It’s no secret, here at the Wide Welly HQ, we’re lovers of wellington boots. From their practicality and comfort, to being a must-have fashion accessory, we’re never far from a pair. But did you know that wellington boots have a long history?
That’s right. Just because they’re a staple footwear for us now, doesn’t mean they always have been. In fact, they started out with a completely different name altogether.
British Army Officers originally wore tall boots that were called Hessians. Named after German soldiers who fought with the British in the 1790s, these boots were made from soft calfskin which had tassels and a small heel.
They were usually rubbed with wax which made them softer and more resistant to water.
So how did they become wellies then?
In the early 1800’s a British soldier and war hero named Arthur Wellesley asked his shoemaker to make some changes to the Hessian boot. They removed the tassel and used a softer calfskin leather. The reason for removing the tassel was because they were difficult to wear with trousers which were in fashion at the time.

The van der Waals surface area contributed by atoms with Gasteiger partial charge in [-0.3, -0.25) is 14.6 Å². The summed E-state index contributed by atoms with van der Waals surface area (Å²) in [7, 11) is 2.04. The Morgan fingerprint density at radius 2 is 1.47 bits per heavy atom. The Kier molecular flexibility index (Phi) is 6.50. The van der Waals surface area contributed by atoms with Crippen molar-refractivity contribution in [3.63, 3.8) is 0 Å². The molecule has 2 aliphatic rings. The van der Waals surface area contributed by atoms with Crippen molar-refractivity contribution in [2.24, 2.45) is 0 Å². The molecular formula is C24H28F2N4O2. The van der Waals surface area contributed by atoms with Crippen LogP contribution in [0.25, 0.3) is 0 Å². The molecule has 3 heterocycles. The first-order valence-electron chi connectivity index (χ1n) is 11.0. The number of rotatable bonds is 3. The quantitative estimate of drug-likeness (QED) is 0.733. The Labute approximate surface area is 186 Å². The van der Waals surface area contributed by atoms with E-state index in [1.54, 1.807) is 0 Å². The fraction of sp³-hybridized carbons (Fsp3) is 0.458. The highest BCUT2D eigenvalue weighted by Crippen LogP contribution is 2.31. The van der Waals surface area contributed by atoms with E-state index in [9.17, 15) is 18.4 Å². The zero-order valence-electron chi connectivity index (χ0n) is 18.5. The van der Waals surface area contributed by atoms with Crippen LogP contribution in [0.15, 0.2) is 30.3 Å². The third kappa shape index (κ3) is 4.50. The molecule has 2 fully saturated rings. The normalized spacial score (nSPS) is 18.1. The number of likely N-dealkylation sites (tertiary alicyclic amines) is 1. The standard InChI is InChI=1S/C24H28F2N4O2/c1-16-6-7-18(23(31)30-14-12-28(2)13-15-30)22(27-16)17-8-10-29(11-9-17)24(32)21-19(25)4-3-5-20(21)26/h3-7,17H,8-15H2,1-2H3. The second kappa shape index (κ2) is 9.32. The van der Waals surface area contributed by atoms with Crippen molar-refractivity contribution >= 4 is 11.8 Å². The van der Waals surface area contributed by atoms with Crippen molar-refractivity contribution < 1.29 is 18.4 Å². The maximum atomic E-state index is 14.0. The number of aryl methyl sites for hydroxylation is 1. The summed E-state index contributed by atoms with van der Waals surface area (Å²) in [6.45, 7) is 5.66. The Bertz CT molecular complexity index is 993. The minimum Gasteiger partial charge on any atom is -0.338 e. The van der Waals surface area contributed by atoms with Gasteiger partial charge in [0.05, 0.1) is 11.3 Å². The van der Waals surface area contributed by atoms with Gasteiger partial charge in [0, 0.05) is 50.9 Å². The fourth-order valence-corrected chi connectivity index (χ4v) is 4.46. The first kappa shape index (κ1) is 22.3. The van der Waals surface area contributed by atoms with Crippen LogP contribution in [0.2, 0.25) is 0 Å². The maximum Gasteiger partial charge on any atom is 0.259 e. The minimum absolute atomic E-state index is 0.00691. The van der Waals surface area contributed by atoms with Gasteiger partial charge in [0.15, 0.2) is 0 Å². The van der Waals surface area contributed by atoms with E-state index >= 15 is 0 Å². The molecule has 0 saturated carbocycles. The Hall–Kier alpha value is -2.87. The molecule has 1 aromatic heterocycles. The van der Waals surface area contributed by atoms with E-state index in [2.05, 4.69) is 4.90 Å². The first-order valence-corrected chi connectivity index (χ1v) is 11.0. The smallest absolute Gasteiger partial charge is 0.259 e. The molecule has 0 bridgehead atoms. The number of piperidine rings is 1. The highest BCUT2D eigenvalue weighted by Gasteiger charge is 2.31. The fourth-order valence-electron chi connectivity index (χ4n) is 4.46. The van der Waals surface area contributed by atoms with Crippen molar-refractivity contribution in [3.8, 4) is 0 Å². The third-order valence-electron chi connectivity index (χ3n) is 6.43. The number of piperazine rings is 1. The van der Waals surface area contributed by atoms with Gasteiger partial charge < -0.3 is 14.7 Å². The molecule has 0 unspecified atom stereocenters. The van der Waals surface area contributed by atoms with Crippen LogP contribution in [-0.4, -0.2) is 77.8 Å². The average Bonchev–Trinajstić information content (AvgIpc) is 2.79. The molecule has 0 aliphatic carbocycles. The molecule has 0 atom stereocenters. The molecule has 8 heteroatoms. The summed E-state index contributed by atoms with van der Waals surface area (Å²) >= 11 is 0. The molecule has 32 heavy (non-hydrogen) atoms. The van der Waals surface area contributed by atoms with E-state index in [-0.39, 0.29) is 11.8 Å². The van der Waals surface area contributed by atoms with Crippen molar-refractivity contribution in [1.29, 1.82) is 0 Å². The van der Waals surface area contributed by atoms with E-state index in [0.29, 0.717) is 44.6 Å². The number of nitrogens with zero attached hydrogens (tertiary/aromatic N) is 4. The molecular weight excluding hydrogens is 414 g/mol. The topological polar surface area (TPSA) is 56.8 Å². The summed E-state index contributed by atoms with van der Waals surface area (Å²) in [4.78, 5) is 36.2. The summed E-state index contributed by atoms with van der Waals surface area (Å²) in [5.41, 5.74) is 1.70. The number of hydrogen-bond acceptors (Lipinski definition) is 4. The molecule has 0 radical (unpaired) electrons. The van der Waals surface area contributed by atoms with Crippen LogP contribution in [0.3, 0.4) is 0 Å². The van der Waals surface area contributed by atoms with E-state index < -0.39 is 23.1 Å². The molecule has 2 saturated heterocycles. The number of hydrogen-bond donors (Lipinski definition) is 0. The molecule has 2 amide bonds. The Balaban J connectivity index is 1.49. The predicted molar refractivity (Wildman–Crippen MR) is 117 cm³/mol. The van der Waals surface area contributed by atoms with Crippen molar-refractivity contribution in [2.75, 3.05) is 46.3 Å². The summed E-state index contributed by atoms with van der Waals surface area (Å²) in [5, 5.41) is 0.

Arthur, also known as the Duke of Wellington, had transformed Hessians from being part of a military uniform, to being a stylish item. And so, wellington boots were created. And because, due to his war hero status, the Duke of Wellington was held in high esteem, other gentlemen wanted to match his style too.
The boots developed
After becoming the main fashion footwear for men, they withheld their stance through the 1840’s, but were replaced with a shorter welly. The Duke of Wellington died in 1853, and with this, ankle boots took over the trend from wellies.
And that’s when rubber came in…
In 1852, American industrialist Hiram Hutchinson met Charles Goodyear. Goodyear, the inventor of vulcanisation (the process with rubber), sold the rights to use the process to Hutchinson. From this, the rubber form of wellington boots began to be made.
With their waterproof and comfort, wellington boots started to be used in industry. With the addition of steel toe caps, they were seen as a consideration for health and safety.
And what about the ladies?
As wellies began as men’s footwear, when did ladies start wearing them? At the end of the second world war – men, women and children all wore wellies in wet weather. And their popularity continues today.
Celebrities who love wellington boots
In fact, they’re so popular, they’re usually a fundamental part of festival outfits. The likes of Kate Moss, Drew Barrymore and Liv Tyler are all fans of a stylish welly. And let’s not forget the Royals – The Queen and Kate Middleton are both regularly seen in a pair of wellington boots.
Wellies – a potted history
So there you have it. A breakdown of how the humble wellington boot has made it as a staple in Great British wardrobes (or garages!)
Whilst you’re here, feel free to have a look at our handmade range of wide calf wellies.